Professor Jasmine Roberts Dispels OER Myths

Check out Professor Roberts’ OER titled “Writing for Strategic Communication Industries.”

Sara Benson:   Copyright chat is a podcast dedicated to discussing important copyright matters. Host Sara Benson, the copyright librarian from the university of Illinois converses with experts from across the globe to engage the public with rights issues relevant to their daily lives. Hello and welcome to another episode of copyright chat. Today I have with me live in studio, Dr. Jasmine Roberts. She’s from the Ohio state university. She is a lecturer in communications and an OER champion. She actually did her master’s degree here at the University of Illinois. So, welcome Jasmine.

 

Jasmine:  Thank you so much Sara. I’m really excited to be here.

 

Sara:  So for those listening, I just usee the term OER. A lot of folks don’t exactly know what that is. Can you tell us a little bit more about it?

Jasmine:  Yeah, absolutely. So OER stands for open educational resources and essentially that means that these resources are free and available for the most part to the general public. That doesn’t necessarily mean that they’re free to create. I definitely want to say that because there are foundations and institutions that definitely provide the financial backing behind this. But they are free to the user and also they are openly licensed, due to creative comments. So creative commons is a nonprofit organization that helps to openly license one’s work. And that’s the really cool part about OER. They’re not just free digital resources. A lot of times when I tell people about OER, and you know, they oftentimes think if they do know about OER, they oftentimes think, Oh, those are the free digital resources that I can just find online. But it’s not just that, it’s the permissions piece, right?

So you can customize the content, you can take out content and put it, you know, remix it with another OER if you wanted to, to make that content a little more relevant to your students or to the learner. Um, you can keep it for as long as you want. So unlike, um, some of the inclusive access, um, things that we’re seeing from some of the major publishers. Um, I can have access to an OER for a very long time forever. Ideally, there is no paywall that prevents me from having access, you know, longterm. And it’s really cool not only for the students, but also for educators again, because of the faculty autonomy. Again, one can make sure that the course materials are more in line in terms of what the instructor truly wants to get out of that classroom experience. So that’s basically OER in a nutshell.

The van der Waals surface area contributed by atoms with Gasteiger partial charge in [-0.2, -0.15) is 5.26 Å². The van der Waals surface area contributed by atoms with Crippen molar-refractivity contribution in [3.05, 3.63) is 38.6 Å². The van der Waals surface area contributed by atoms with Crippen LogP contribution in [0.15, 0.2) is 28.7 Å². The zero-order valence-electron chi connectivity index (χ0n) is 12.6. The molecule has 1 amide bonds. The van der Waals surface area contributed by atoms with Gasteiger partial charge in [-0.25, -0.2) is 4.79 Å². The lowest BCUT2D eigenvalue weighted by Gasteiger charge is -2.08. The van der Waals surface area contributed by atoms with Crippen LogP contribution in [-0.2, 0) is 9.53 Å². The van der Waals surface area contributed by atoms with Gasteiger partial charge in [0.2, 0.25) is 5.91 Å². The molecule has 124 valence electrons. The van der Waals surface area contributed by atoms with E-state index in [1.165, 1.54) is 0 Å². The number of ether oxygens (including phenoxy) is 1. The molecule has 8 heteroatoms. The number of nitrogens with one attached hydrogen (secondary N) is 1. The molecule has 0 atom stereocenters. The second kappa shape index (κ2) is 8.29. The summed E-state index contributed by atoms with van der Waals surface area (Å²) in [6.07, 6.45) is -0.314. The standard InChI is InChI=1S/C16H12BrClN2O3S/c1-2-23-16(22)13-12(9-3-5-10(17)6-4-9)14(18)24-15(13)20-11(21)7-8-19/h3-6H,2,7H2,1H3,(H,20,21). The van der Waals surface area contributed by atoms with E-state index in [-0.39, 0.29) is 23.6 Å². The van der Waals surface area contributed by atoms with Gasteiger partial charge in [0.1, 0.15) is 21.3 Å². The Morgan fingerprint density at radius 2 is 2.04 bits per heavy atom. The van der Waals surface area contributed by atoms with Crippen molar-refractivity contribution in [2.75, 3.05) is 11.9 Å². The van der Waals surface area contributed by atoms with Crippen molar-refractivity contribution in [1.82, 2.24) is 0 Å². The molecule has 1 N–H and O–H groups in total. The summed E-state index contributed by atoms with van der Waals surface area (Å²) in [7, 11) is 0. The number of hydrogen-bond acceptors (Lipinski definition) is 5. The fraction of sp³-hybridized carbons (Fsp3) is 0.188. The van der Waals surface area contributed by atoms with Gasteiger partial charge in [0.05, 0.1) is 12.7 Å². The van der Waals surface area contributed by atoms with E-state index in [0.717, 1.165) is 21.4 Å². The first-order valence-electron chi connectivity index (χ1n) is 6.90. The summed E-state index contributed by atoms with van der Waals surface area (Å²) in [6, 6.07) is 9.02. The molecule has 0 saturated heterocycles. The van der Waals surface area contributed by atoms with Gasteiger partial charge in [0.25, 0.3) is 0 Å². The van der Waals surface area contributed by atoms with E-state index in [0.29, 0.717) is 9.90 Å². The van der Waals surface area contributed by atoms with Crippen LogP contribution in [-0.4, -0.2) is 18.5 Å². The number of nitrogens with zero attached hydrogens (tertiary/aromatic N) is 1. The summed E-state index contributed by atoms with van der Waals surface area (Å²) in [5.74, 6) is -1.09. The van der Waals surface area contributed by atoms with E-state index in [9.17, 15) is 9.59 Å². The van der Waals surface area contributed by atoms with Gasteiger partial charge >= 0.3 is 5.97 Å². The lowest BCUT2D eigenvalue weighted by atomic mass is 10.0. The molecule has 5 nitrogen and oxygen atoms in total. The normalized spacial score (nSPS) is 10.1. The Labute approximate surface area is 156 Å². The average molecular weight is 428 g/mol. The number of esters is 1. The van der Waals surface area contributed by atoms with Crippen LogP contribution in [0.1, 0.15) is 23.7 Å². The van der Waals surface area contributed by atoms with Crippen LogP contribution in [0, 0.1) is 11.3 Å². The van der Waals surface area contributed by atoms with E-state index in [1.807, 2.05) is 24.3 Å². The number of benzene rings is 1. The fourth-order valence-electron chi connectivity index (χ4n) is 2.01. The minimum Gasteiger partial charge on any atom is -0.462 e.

Sara:  That’s awesome. That was a really thorough explanation. So one of the reasons that I’m interested in OER as a copyright person and copyright librarian is, is the licensing, right? What exactly does that allow people to do? And like, can you talk about the difference between something that is free versus licensed openly, a little bit more?

Jasmine:  Yeah. So, a really good example would be, for example, library resources, right? So to students that is free and I put that in quotes, because they don’t have to pay to use a textbook that’s on course reserves for instance. But that’s not free to the library. That’s not free to the university and what have you. And in terms of access and permissions piece, the students still can’t, for example, customize the content if they want it to, to make it more relevant to them.  They can’t remix it with another OER. I mean, it’s still a copyright textbook. They’re just able to access it. You know, more than you would if you would have to go out and buy it. Uh, but even then the access is limited if it is on, for example, in course reserves, usually it’s, you know, you could have access to it for about, you know, minimum two hours to, you know, full day, depending upon, you know, the timeframe that the instructor puts on that. And so there’s a still a little bit of restriction, right when it, when it comes to access. Whereas with OER, again, you can essentially, you know, engage with that content longer term. And a great example of that in terms of how students can really make that content more relevant because of the permissions pieces. So I wrote my, my own OER and we’ll probably talk about this a little bit later on.

And in one of my classes we were having a really cool new discussion and one of my students had given an example that I thought was really, really relevant yet. Something that I had not thought of and I, you know, came up to her after class and I said, Hey, you know, I really liked that example that you gave in class about this concept that we were talking about. Is there any way for extra credit you would be willing to maybe write like a paragraph or two explaining that concept and how it is an example of what we talked about in class. And she, she was just delighted to do that because, you know, number one, she was so used to like many students being passive learners being these what you call knowledge buckets. And, um, she was really excited because it was the opportunity for her to contribute, right?

Her own knowledge, her own lived experience and to the OER. And you can’t do that with a traditional textbook. It’s, it’s, yeah, you just can’t, you can’t do it. And so I think that’s another, I guess you could take advantage of OER using OER, you really inviting students into this content creation process and validating that their knowledge is also reliable.

Sara:  So how did you first learn about OER and you know, what was your experience with it when you first learned about it?